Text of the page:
Operational challenges of no NAT
Brian E Carpenter
brian.e.carpenter at gmail.com
Sat Oct 30 02:20:00 CEST 2010
I have to say that none of this discussion is new; personally
I've been worrying about these questions for ten years, and they
aren't easy. Some much greater brains than mine have been
looking for solutions. For anyone who wants, there are quite
a lot of relevant RFCs and drafts. Maybe the most recent one
Most of this doesn't matter today or for several years to come.
We aren't yet overwhelmed by /48 PI prefixes in the IPv6 BGP4
table. I wish we were.
On renumbering, allow me to mention RFC 5887. We are far from
done on that topic.
On 2010-10-30 11:45, Ted Mittelstaedt wrote:
> On 10/29/2010 2:34 PM, Ben Jencks wrote:
>> On Fri, Oct 29, 2010 at 16:56, Ted Mittelstaedt<tedm at ipinc.net> wrote:
>>> On 10/29/2010 10:54 AM, David Conrad wrote:
>>>> As has been documented several places, NAT provides functionality
>>>> (e.g., increased provider independence, reduced administrative
>>>> overhead/cost, topology hiding, etc.) that many folks find useful.
>>> All of that is not dependent on NAT and can be supplied by correct
>>> IPv6 deployment and a properly designed firewall. You see this is
>>> exactly what I'm talking about. You believe those things are tied to
>>> NAT because NAT is all you know because that's what you have been
>>> raised with. But if you do the research you will
>>> see that these things are independent of NAT. Others do all these
>>> things without NAT. They did these things before NAT with IPv4.
>> Can you explain exactly how you achieve provider independence without
>> NAT and without PI (if you're single homed, you have to be pretty big
>> to get PI), given that addresses are at the very least hardcoded in
>> firewall and router configurations, and probably all the DNS zones and
>> a good chunk of servers? Even with just the firewalls and routers
>> that's more touch points than with v4 NAT -- unplug from one
>> connection, plug into the other, you're done.
> Certainly. You get it exactly the same way you get it WITH nat.
> If you don't have PI then what people mean by "provider independence"
> is nothing more than "It's easier to renumber when I move to a different
> It doesn't mean "I have my own IP address block assigned by an RIR and
> I can move it around"
> If you are NAT and you move then you still have to change all the DNS
> stuff to point to the "new" outside IP address, and you have to change
> your NAT maps and anyone who is VPNed into you, etc. etc.
> Under IPv6 that isn't any different.
> You do NOT have to turn your renumbering into a complete cluster-fuck
> like it is under IPv4. Please, read the docs. You can start here:
>> Multihoming is even worse. On top of all of the provider independence
>> requirements, add the ability to decide *in the network* which
>> upstream any outbound connection goes through, using only protocols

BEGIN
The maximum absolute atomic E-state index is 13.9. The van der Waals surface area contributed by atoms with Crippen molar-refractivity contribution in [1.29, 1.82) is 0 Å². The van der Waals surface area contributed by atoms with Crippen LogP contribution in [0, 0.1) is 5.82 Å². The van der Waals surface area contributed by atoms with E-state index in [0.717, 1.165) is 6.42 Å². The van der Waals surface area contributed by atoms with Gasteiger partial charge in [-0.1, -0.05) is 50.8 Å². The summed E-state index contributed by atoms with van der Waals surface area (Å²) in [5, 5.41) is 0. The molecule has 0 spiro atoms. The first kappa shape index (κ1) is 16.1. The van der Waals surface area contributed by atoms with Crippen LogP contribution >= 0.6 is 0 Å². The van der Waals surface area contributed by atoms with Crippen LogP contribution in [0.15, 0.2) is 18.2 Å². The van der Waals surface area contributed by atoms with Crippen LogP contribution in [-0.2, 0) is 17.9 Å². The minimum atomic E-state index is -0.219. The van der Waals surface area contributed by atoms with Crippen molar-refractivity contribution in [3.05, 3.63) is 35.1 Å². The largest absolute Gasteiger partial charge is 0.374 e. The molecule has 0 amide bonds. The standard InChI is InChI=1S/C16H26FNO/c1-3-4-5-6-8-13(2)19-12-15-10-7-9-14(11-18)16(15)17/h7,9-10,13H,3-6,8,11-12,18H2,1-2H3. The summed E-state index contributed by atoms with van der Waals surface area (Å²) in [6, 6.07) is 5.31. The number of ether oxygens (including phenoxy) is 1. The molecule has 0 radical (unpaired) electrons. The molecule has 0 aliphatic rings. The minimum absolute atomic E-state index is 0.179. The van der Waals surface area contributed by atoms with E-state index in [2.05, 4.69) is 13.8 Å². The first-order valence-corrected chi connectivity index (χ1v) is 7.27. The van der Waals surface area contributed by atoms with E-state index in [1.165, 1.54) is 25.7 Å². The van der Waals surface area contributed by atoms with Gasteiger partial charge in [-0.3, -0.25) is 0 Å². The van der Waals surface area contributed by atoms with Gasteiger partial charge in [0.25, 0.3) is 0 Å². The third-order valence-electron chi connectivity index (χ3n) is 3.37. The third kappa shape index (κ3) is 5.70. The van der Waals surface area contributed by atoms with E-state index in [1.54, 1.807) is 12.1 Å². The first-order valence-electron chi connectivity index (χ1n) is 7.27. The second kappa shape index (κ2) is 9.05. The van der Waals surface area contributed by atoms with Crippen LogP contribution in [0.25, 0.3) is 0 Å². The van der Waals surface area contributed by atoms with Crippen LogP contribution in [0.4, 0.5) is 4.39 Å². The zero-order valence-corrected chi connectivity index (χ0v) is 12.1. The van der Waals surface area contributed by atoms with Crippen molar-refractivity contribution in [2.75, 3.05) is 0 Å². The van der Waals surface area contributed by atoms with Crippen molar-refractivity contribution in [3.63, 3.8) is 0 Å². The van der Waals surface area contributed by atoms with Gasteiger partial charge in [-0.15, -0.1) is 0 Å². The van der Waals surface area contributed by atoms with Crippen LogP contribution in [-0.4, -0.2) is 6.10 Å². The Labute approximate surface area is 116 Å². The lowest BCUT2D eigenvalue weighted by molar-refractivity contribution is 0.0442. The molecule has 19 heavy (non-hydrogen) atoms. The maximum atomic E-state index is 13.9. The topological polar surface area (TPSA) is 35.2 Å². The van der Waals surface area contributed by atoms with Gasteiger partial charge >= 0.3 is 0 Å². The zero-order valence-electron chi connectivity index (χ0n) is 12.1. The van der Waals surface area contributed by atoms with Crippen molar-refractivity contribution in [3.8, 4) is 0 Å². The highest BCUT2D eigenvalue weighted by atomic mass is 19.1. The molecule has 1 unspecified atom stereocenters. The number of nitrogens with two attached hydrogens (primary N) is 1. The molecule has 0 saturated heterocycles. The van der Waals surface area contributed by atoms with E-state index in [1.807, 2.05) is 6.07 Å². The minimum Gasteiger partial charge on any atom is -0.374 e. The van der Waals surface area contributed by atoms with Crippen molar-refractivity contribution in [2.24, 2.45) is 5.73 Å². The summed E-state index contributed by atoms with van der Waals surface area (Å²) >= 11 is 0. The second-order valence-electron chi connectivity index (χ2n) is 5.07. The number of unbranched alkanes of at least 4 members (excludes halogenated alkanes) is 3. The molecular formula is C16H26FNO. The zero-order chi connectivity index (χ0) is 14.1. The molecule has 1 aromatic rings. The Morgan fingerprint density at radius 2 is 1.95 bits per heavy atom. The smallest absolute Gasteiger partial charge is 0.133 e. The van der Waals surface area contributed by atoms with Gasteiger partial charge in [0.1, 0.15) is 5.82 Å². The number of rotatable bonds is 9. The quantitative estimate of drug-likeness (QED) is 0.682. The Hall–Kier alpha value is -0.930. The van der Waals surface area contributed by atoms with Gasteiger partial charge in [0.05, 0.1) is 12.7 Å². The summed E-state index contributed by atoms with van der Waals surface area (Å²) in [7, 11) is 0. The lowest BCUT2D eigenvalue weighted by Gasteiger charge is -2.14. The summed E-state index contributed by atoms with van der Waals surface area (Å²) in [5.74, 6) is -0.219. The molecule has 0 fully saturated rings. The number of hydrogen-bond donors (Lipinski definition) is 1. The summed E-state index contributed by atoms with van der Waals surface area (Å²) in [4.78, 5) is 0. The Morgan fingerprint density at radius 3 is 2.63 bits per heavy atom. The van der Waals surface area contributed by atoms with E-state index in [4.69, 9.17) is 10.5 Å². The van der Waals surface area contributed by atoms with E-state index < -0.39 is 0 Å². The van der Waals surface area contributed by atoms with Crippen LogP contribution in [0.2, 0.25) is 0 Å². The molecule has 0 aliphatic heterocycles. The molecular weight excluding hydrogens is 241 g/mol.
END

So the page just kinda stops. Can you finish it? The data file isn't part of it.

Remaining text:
>> available today. I understand there are protocols in the pipeline to
>> make hosts more intelligent about source address selection, but (a)
>> you're still relying on the host to make that decision, something
>> that's really network-level knowledge, and (b) there's no way those
>> protocols can encompass every criterion people could want to make
>> decisions on. With v4 NAT, I can round-robin all port 80 connections
>> out providers A and B, and send all other traffic out provider C.
>> There is no way to do that with no-nat v6.
> That is a true statement ONLY IF you ASSUME THAT IPv6 NAT IS ONE
> TO ONE.
> The problem here is that all of the other IPv6-NAT advocates DO NOT
> WANT one-to-one IPv6 NAT. They understand NAT to be many-to-one.
> In short, they do not want what you need to keep this load-balancing
> hack running.
> You simply need a load balancer that takes a subnet of IPv6 from
> each provider, and does one-to-one IPv6 NAT. In even the smallest
> IPv6 subnets there is plenty of IP numbers so every one of your inside
> hosts can have it's own unique IPv6 address with each provider.
> This is a very specialized application that simply isn't applicable
> to what the IPv6-NAT proponents here want. You only need it to work
> with the traffic you are sending out, so you control the applications
> you run on your servers that send out data and can select a compatible
> black box that does this.
> So yes, your simplistic statement is true. You need IPv6 NAT to
> do this. But the IPv6 NAT you need isn't what most people are using
> IPv4 NAT for. Thus your statement is really only true because your
> redefining what you need and calling it IPv6 NAT. It isn't true
> for the vast number of IPv4 NAT users who are NOT round-robining
> outbound traffic among multiple providers.
>> Note that I'm largely playing devil's advocate; I think the lack of
>> the NAT costs will outweigh these problems in most cases. But saying
>> that everything possible with NAT is possible without it is just
> OK, everything that the vast majority of NAT users are doing with NAT
> is possible without it. Is that better? ;-)
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